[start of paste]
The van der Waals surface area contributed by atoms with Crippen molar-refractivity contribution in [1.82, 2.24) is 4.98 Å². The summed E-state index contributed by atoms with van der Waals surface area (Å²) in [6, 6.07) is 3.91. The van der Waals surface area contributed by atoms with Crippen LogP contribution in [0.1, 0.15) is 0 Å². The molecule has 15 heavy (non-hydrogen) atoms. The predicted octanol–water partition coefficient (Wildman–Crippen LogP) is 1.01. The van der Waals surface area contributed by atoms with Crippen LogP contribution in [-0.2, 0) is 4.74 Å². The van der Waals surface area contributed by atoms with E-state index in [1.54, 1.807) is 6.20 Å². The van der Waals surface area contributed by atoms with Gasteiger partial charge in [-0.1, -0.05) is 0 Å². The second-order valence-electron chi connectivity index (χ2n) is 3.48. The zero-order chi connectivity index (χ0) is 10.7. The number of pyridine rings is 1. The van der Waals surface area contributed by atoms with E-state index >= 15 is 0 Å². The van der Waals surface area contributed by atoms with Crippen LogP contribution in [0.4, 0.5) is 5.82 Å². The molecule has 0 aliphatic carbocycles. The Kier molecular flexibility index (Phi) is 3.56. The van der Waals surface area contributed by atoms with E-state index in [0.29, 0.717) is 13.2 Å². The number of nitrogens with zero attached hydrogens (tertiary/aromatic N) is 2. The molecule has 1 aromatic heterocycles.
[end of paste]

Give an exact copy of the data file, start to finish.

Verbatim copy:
The van der Waals surface area contributed by atoms with Crippen molar-refractivity contribution in [1.82, 2.24) is 4.98 Å². The summed E-state index contributed by atoms with van der Waals surface area (Å²) in [6, 6.07) is 3.91. The van der Waals surface area contributed by atoms with Crippen LogP contribution in [0.1, 0.15) is 0 Å². The molecule has 15 heavy (non-hydrogen) atoms. The predicted octanol–water partition coefficient (Wildman–Crippen LogP) is 1.01. The van der Waals surface area contributed by atoms with Crippen LogP contribution in [-0.2, 0) is 4.74 Å². The van der Waals surface area contributed by atoms with E-state index in [1.54, 1.807) is 6.20 Å². The van der Waals surface area contributed by atoms with Gasteiger partial charge in [-0.1, -0.05) is 0 Å². The second-order valence-electron chi connectivity index (χ2n) is 3.48. The zero-order chi connectivity index (χ0) is 10.7. The number of pyridine rings is 1. The van der Waals surface area contributed by atoms with E-state index >= 15 is 0 Å². The van der Waals surface area contributed by atoms with Crippen LogP contribution in [0.4, 0.5) is 5.82 Å². The molecule has 0 aliphatic carbocycles. The Kier molecular flexibility index (Phi) is 3.56. The van der Waals surface area contributed by atoms with E-state index in [0.29, 0.717) is 13.2 Å². The number of nitrogens with zero attached hydrogens (tertiary/aromatic N) is 2. The molecule has 1 aromatic heterocycles.